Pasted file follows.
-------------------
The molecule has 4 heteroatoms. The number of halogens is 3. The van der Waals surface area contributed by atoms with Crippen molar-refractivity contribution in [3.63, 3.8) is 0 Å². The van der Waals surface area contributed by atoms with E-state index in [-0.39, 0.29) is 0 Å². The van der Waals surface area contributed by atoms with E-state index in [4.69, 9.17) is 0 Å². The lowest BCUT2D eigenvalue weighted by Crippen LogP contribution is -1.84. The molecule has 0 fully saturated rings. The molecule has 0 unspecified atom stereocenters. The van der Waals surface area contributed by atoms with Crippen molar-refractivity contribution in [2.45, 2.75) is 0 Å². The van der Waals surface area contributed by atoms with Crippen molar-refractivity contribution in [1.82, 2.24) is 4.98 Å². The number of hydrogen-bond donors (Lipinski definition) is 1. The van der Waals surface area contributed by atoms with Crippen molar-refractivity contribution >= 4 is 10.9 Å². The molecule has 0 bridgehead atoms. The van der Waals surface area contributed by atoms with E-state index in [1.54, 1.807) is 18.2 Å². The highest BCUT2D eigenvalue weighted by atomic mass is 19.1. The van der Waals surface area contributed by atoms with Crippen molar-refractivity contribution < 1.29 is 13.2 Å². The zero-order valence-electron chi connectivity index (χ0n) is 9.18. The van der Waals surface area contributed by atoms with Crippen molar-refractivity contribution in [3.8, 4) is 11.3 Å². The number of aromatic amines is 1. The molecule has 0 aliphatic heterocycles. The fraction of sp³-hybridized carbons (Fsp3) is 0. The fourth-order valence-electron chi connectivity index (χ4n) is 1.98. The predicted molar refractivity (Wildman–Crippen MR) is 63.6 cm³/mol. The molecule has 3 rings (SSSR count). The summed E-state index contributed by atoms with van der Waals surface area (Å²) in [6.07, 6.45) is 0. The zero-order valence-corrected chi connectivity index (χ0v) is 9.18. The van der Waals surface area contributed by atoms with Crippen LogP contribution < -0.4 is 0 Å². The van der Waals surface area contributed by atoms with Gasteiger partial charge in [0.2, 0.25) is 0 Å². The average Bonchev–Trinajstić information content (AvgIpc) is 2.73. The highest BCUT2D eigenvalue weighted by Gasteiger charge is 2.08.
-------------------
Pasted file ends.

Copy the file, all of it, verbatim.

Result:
The molecule has 4 heteroatoms. The number of halogens is 3. The van der Waals surface area contributed by atoms with Crippen molar-refractivity contribution in [3.63, 3.8) is 0 Å². The van der Waals surface area contributed by atoms with E-state index in [-0.39, 0.29) is 0 Å². The van der Waals surface area contributed by atoms with E-state index in [4.69, 9.17) is 0 Å². The lowest BCUT2D eigenvalue weighted by Crippen LogP contribution is -1.84. The molecule has 0 fully saturated rings. The molecule has 0 unspecified atom stereocenters. The van der Waals surface area contributed by atoms with Crippen molar-refractivity contribution in [2.45, 2.75) is 0 Å². The van der Waals surface area contributed by atoms with Crippen molar-refractivity contribution in [1.82, 2.24) is 4.98 Å². The number of hydrogen-bond donors (Lipinski definition) is 1. The van der Waals surface area contributed by atoms with Crippen molar-refractivity contribution >= 4 is 10.9 Å². The molecule has 0 bridgehead atoms. The van der Waals surface area contributed by atoms with E-state index in [1.54, 1.807) is 18.2 Å². The highest BCUT2D eigenvalue weighted by atomic mass is 19.1. The van der Waals surface area contributed by atoms with Crippen molar-refractivity contribution < 1.29 is 13.2 Å². The zero-order valence-electron chi connectivity index (χ0n) is 9.18. The van der Waals surface area contributed by atoms with Crippen molar-refractivity contribution in [3.8, 4) is 11.3 Å². The number of aromatic amines is 1. The molecule has 0 aliphatic heterocycles. The fraction of sp³-hybridized carbons (Fsp3) is 0. The fourth-order valence-electron chi connectivity index (χ4n) is 1.98. The predicted molar refractivity (Wildman–Crippen MR) is 63.6 cm³/mol. The molecule has 3 rings (SSSR count). The summed E-state index contributed by atoms with van der Waals surface area (Å²) in [6.07, 6.45) is 0. The zero-order valence-corrected chi connectivity index (χ0v) is 9.18. The van der Waals surface area contributed by atoms with Crippen LogP contribution < -0.4 is 0 Å². The van der Waals surface area contributed by atoms with Gasteiger partial charge in [0.2, 0.25) is 0 Å². The average Bonchev–Trinajstić information content (AvgIpc) is 2.73. The highest BCUT2D eigenvalue weighted by Gasteiger charge is 2.08.